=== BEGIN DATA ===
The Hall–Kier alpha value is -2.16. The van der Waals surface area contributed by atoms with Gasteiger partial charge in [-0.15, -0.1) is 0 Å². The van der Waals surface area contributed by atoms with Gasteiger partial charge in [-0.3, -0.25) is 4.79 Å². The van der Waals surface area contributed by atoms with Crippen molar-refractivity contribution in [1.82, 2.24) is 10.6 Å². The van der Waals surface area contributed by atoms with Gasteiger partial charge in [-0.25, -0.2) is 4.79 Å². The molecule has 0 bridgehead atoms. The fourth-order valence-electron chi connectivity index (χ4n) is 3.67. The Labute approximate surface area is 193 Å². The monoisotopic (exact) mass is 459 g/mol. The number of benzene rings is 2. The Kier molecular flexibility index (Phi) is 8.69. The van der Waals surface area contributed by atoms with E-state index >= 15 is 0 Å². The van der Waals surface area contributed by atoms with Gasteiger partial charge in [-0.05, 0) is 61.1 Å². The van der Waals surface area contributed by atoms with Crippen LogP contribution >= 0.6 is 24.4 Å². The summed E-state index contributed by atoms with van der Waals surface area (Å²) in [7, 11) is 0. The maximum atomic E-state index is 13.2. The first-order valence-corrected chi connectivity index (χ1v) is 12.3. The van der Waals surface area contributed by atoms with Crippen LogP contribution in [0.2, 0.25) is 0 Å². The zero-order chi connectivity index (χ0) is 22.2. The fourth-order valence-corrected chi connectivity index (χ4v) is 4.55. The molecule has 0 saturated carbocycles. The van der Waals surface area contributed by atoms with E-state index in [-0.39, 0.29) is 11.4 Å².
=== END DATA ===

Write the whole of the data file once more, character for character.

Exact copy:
The Hall–Kier alpha value is -2.16. The van der Waals surface area contributed by atoms with Gasteiger partial charge in [-0.15, -0.1) is 0 Å². The van der Waals surface area contributed by atoms with Gasteiger partial charge in [-0.3, -0.25) is 4.79 Å². The van der Waals surface area contributed by atoms with Crippen molar-refractivity contribution in [1.82, 2.24) is 10.6 Å². The van der Waals surface area contributed by atoms with Gasteiger partial charge in [-0.25, -0.2) is 4.79 Å². The molecule has 0 bridgehead atoms. The fourth-order valence-electron chi connectivity index (χ4n) is 3.67. The Labute approximate surface area is 193 Å². The monoisotopic (exact) mass is 459 g/mol. The number of benzene rings is 2. The Kier molecular flexibility index (Phi) is 8.69. The van der Waals surface area contributed by atoms with E-state index >= 15 is 0 Å². The van der Waals surface area contributed by atoms with Gasteiger partial charge in [-0.05, 0) is 61.1 Å². The van der Waals surface area contributed by atoms with Crippen LogP contribution >= 0.6 is 24.4 Å². The summed E-state index contributed by atoms with van der Waals surface area (Å²) in [7, 11) is 0. The maximum atomic E-state index is 13.2. The first-order valence-corrected chi connectivity index (χ1v) is 12.3. The van der Waals surface area contributed by atoms with Crippen LogP contribution in [0.2, 0.25) is 0 Å². The zero-order chi connectivity index (χ0) is 22.2. The fourth-order valence-corrected chi connectivity index (χ4v) is 4.55. The molecule has 0 saturated carbocycles. The van der Waals surface area contributed by atoms with E-state index in [-0.39, 0.29) is 11.4 Å².